"So, any information that shows that Jackson and Southerners are the most Bible-minded needs to be tempered with a dialogue about quantity versus quality," he said.

Kersen said, even if the American Bible Society's survey is accurate based on responses, "what does it really mean when Southerners tend to miss more knowledge questions (who led the Jews out of Egypt, etc.) than respondents from other regions of the country."

Kersen said it's important to know how the respondents defined "Bible-minded."

"Do they mean counting how many times they read the Bible? Going to church? And if so, why does this not translate to higher religious knowledge," he asked. "To be fair, most Americans tend to be ignorant about religion and even their own faith," said Kersen.

The American Bible Society said survey respondents who reported reading the Bible within the past seven days and who agreed strongly in the accuracy of the Bible were classified as "Bible-minded."

Bennie Reynolds, visiting assistant professor of religious studies at Millsaps College, said he loves teaching the Bible in the South because he never has to convince anyone that his field is interesting and useful.

"But teaching the Bible also brings its share of challenges and frustrations in a place like Jackson," he said. "Both my students and the public are often shocked to learn about the methods and results of modern biblical scholarship.

"My field has existed for over 200 years, but I've rarely met a "Bible-believing" Christian in the South who is aware of even the most basic results of serious scholarship produced by experts."

Reynolds said, despite their great interest in and reverence for the text as an icon, most people still read the Bible with the same assumptions that ancient and medieval readers brought to the text.

"The tools developed by modern biblical scholars haven't begun to be explored or exploited by Bible readers in Jackson," Reynolds said. "In some cases, this is understandable, since serious Bible study requires an advanced knowledge of difficult languages: Hebrew, Aramaic, and Greek at a minimum. But scholars have been working hard to translate the results of our efforts into more accessible formats."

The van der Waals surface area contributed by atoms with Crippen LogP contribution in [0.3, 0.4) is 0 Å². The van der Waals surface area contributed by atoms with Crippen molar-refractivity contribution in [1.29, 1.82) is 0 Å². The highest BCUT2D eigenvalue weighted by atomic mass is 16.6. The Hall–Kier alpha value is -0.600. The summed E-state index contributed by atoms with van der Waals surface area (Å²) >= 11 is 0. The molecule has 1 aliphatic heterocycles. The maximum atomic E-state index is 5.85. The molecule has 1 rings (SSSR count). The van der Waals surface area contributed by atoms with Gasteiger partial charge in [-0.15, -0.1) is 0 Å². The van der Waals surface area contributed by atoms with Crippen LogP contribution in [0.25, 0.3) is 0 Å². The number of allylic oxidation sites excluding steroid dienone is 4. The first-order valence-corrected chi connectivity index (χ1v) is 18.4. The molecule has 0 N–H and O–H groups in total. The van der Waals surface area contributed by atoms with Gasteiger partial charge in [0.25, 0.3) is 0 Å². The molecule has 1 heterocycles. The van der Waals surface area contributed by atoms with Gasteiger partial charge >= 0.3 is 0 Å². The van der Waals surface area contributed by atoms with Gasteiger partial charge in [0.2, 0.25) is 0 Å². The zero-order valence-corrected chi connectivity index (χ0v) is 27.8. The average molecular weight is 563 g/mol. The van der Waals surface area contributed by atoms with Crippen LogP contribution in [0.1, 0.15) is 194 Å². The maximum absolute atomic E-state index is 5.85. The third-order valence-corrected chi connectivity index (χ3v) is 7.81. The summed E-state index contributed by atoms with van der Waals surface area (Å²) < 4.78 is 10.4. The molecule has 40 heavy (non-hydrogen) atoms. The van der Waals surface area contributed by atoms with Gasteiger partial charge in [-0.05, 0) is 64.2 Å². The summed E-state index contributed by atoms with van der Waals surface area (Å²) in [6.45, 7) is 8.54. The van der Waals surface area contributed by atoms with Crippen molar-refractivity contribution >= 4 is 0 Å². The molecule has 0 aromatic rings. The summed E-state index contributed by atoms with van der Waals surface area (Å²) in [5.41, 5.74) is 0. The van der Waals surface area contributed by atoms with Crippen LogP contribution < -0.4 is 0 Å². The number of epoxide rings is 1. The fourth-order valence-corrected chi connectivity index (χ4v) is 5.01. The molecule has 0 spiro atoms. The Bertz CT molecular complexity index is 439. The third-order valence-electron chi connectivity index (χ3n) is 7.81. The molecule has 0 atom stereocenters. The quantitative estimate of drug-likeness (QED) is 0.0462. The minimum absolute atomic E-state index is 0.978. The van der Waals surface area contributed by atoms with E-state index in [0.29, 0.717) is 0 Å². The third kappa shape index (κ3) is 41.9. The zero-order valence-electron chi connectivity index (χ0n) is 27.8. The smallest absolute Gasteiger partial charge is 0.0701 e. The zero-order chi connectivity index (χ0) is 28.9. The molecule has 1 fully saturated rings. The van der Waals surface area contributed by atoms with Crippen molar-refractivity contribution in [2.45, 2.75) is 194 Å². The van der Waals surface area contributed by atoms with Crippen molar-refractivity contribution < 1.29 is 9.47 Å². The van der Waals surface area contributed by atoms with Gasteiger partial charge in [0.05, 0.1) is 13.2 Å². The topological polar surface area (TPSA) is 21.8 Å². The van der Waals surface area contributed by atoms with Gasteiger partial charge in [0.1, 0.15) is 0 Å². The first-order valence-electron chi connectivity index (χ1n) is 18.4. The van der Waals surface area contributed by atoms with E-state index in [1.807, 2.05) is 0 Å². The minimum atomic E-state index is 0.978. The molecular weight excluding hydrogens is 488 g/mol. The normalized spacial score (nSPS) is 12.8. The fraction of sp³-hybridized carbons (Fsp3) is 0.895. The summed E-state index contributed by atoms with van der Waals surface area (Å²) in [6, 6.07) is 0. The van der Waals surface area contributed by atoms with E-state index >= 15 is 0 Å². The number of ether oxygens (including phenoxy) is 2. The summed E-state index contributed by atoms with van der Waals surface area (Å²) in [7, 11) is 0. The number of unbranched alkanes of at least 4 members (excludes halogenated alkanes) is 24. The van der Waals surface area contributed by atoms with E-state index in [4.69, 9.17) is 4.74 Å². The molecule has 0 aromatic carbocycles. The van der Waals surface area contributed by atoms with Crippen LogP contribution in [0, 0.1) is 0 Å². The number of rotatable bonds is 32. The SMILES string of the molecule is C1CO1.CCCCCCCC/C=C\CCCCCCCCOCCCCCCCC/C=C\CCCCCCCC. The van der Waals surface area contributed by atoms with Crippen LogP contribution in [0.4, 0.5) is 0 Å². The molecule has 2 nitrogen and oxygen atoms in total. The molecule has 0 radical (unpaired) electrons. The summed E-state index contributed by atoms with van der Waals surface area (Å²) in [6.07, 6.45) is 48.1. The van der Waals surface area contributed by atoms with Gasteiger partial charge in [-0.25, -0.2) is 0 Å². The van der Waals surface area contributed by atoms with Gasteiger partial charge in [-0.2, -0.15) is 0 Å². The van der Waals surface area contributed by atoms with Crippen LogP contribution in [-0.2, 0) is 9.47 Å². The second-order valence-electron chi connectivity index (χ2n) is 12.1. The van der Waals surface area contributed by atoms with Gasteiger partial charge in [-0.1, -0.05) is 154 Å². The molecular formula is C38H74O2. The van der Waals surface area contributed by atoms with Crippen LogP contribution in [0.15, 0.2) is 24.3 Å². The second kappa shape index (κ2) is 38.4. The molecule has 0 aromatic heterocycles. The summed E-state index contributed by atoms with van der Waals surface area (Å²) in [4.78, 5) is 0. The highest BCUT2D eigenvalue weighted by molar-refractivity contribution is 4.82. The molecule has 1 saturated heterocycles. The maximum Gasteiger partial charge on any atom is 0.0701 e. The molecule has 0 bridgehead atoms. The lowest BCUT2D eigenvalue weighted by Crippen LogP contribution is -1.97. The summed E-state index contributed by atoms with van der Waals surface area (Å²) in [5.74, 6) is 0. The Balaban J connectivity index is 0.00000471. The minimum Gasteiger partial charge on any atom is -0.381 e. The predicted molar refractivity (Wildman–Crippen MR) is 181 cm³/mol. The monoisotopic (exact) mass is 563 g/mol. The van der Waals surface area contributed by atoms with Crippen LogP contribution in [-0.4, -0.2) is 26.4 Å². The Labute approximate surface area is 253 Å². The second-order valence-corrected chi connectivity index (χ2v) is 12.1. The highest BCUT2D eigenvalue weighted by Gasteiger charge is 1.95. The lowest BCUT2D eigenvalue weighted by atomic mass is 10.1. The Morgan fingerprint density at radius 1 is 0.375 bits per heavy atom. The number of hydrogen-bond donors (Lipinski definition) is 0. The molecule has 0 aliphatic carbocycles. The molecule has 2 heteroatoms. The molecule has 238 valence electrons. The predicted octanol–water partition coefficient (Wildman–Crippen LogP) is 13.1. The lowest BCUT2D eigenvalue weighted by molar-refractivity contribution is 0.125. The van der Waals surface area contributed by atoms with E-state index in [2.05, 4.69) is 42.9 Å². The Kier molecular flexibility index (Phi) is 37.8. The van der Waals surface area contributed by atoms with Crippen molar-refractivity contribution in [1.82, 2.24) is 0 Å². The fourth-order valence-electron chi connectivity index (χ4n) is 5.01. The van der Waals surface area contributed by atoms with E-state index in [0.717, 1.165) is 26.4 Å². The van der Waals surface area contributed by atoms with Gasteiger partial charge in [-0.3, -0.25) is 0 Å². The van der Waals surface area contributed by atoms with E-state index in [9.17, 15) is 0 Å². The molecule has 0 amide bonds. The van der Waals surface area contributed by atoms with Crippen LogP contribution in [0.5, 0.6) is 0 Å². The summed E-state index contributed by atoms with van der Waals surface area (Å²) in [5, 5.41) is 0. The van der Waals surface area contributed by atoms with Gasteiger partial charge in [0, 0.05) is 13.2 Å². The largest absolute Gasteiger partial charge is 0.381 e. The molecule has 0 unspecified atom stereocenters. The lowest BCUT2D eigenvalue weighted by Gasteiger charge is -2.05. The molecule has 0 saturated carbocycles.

Reynolds, however, said the fact that Jackson is among the five most Bible-minded cities in the country confirms that he his in the right place doing the right thing.

"At Millsaps College, (religion professor) James Bowley and I regularly offer courses on the most historically significant and cutting-edge results of biblical scholarship," he said. "Indeed, we at Millsaps regularly produce scholarship that is read by serious students of the Bible all over the world.

"We'll be working hard to continue to introduce our city to the rich results that modern, critical, biblical scholarship has produced over the last 200 years."

American Bible Society's study of America's Most Bible-Minded Cities also found that while the Bible Belt performed strongly, Colorado Springs, Colo., deemed the No. 1 "holiest city" by Men's Health just two years ago, has now dropped to the middle of the pack.

Other stereotypically known Bible Belt cities that fell to the mid-range rankings include Houston, Texas; Tulsa, Okla.; and San Antonio, Texas.

"We are continuously evaluating interaction with and views of the Bible among Americans," said Geoffrey Morin, chief communications officer at the American Bible Society, in a news release. "Knowing the Bible landscape across the U.S. is key to helping people engage with the most-translated, best-selling book of all time."

Most Bible-Minded Cities
Knoxville, Tenn.
Shreveport, La.
Chattanooga, Tenn.
Birmingham, Ala.
Jackson, Miss.
Springfield, Mo.
Charlotte, N.C.
Roanoke/Lynchburg, Va.
Huntsville, Ala.
Charleston, W.Va.

Least Bible-Minded Cities
Providence, R.I./ New Bedford, Mass.
Albany, N.Y.
Burlington, Vt.
Portland, Maine
Hartford/New Haven, Conn.
San Francisco
Cedar Rapids, Iowa
Buffalo, N.Y.

To view the full list of city rankings, visit

To learn more about The Barna Group, visit